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Opinion

What Lenin got right about capitalism

Many denationalised industries live off taxpayer-funded support, meaning shareholders are effectively living on welfare, says John Bird

I am constantly reminded of a comment attributed to Lenin on the morals of money: “The capitalists will sell us the rope with which we will hang them.” You don’t have to love the trajectory of Lenin’s own course through life – as the father of the USSR, according to the blue plaque outside his 1903 home in London’s Bloomsbury – but you can embrace the wisdom of the comment. 

If you want to negotiate your way through the business wilderness of modern life it is best to bear in mind that enterprises like the water companies – bought and created out of nationalised, taxpayer-funded assets – will be there for the money. And will, as has been alleged, shift resources from fixing leaks and poor apparatus into the pockets of shareholders. Because shareholders are the reason they are in the business. And the business is the manufacturing of the opportunity to make money for the shareholder. 

I have a particular interest in water because there was precious little of it when I was born. Slums don’t throw up welters of water, and slum thinking  – the adaptation of thinking that goes with poverty – rarely sees the advantages of common, clean water. I have remained permanently thirsty therefore for water, and when I hear of leaks I am particularly aware of waste. 

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So capitalism creates a product out of a nationalised asset, which was previously nationalised out of a private asset that wasn’t working: virtually all nationalised assets were badly working private assets.

Then, later, it is returned to the bear pit of the marketplace. Sold off, it often rises to profitability because of private investment and public purchasing, ie the client has to buy the stuff – in this case water – anyway.

Where Lenin’s comment cuts deep is that privatising a nationalised service and wringing profits from it in advance of better provision – massive leaks in the case of water – will undermine and destroy the company. And will possibly lead to a regime that in desperation will expropriate the profiteers’ company without compensation. 

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The badly playing marketplace economy of today, coupled with runaway inflation, is building its enemies. Because profit comes before life. And that is one of the despairing points of today’s marketplace. “But it has always been thus”, runs the argument; although now such behaviour is creating a sense that the “unacceptable face of capitalism” is becoming visible everywhere.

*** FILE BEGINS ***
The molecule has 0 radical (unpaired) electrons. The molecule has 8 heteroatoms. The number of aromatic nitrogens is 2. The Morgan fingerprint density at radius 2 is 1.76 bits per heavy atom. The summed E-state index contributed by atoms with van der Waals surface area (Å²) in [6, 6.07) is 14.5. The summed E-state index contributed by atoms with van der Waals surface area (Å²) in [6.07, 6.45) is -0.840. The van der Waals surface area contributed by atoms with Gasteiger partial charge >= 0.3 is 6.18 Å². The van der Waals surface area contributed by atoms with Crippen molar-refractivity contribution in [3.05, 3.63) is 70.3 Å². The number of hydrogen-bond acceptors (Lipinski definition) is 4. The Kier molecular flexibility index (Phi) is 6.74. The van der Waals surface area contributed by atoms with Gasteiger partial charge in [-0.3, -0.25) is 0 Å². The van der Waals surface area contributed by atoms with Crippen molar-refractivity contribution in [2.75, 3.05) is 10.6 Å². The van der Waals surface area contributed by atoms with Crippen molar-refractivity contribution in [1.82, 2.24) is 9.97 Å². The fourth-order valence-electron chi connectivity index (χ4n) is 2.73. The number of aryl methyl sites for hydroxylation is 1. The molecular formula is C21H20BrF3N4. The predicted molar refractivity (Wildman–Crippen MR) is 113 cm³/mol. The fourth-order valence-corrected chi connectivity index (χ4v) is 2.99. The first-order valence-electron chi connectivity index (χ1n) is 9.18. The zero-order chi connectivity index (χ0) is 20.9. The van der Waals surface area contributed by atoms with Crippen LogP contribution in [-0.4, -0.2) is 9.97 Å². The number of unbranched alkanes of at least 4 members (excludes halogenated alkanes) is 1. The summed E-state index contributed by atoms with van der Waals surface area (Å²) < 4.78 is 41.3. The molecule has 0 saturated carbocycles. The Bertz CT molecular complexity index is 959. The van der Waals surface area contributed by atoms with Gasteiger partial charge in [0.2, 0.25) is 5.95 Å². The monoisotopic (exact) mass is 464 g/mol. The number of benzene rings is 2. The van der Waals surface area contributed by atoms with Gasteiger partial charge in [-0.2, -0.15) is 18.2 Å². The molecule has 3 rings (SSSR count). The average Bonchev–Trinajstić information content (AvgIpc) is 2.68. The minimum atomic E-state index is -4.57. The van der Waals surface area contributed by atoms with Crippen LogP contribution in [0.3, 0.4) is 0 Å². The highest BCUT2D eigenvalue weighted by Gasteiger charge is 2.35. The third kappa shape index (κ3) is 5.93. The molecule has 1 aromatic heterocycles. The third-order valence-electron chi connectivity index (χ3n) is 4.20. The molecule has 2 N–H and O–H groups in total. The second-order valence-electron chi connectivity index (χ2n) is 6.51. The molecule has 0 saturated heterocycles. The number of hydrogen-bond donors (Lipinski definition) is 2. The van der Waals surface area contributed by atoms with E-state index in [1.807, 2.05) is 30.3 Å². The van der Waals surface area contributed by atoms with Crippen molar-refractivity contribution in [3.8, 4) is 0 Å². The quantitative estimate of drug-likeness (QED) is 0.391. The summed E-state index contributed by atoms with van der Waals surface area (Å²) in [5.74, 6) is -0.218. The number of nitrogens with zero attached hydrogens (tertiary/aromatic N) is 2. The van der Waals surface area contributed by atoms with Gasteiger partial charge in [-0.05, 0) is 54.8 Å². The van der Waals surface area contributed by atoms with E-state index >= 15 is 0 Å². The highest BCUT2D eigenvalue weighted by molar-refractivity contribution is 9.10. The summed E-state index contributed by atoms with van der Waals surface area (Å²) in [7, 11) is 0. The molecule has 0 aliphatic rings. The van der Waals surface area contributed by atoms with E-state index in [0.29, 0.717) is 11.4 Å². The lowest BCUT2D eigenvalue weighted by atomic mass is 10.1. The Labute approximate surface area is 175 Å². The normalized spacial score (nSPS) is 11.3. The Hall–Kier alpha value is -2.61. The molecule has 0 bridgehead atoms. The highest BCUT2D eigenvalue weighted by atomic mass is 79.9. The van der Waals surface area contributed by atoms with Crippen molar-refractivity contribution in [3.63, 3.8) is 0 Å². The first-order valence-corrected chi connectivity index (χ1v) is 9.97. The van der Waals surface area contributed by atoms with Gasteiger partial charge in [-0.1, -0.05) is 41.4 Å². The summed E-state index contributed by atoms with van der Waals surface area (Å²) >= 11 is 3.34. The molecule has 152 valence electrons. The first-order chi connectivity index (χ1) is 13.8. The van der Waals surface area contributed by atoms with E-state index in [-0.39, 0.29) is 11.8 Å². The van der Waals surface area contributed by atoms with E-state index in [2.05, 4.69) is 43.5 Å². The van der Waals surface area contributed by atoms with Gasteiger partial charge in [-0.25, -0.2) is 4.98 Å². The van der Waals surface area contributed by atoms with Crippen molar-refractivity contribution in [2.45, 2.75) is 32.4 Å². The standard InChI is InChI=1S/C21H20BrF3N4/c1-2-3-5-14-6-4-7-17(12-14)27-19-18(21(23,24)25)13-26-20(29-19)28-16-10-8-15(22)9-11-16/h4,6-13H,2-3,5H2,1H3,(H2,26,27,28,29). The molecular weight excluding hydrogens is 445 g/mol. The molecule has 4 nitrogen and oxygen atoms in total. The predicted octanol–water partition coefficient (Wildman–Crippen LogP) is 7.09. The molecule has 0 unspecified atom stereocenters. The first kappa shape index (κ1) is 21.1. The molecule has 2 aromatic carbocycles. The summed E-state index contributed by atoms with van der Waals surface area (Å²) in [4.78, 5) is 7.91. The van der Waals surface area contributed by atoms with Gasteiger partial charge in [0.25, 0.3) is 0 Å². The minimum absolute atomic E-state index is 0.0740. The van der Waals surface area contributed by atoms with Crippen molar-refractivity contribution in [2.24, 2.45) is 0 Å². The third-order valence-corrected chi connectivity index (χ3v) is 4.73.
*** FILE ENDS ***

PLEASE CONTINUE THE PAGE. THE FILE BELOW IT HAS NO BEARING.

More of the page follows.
It was a Tory prime minister – Edward Heath – who used that term in the 1970s when capital and society seemed to be heading towards a clash. And a similar road seems to be opening up before us now.

The shredding of state assets, paid for by taxpayers and often former bankrupt businesses taken into state ownership – coal, railways, the car industry, steel, shipbuilding – has been a mixed blessing. Claims of efficiency levels going through the roof are often hollow, because high levels of state-sponsored support and investment, tax breaks etc underpin what looks like private enterprise. 

So honesty, and where the money comes from, is rarely talked about truthfully, because what many denationalised industries – the railways in particular – do is live off taxpayer-funded support. In some ways you could say that many of our richest shareholders are living on welfare: the teat of the state, presented in a hidden way. 

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The big crime of raiding government assets and being enriched by state money is one that won’t be addressed by whoever next sits in Number 10. This is too near the knuckle. The pork-barrelling thrown up by Covid has yet to be fully exposed, though many voices are working on it. Any enterprise that the government has to work with will throw up real issues around payola. And also what happens to former ministers when they leave the comforts of office and enter the marketplace. Many denationalised industries have boards decorated with former government ministers and civil servants. 

But back to the rope and the aphorism: we have to expect that capitalism will always put profit first, unless there is a government that disallows it. A Parliament that will not accept it. And a populace that will not sit idly by and watch the stripping and the devaluation of public life and its assets. 

Possibly the true meaning of my Lenin quote is how shortsighted and limited the eye of capitalism is. How this world is being destroyed for us all by the rapacious free run that capitalism is given, sowing seeds of anger and desperation. Which moves people to action. Political action that increasingly makes it look like capitalism is becoming unsteady and its foundations found to be built on sand.

John Bird is the founder and editor in chief of The Big Issue. Read more of his words here.

This article is taken from The Big Issue magazine. If you cannot reach your local vendor, you can still click HERE to subscribe to The Big Issue today or give a gift subscription to a friend or family member. You can also purchase one-off issues from The Big Issue Shop or The Big Issue app, available now from the App Store or Google Play.



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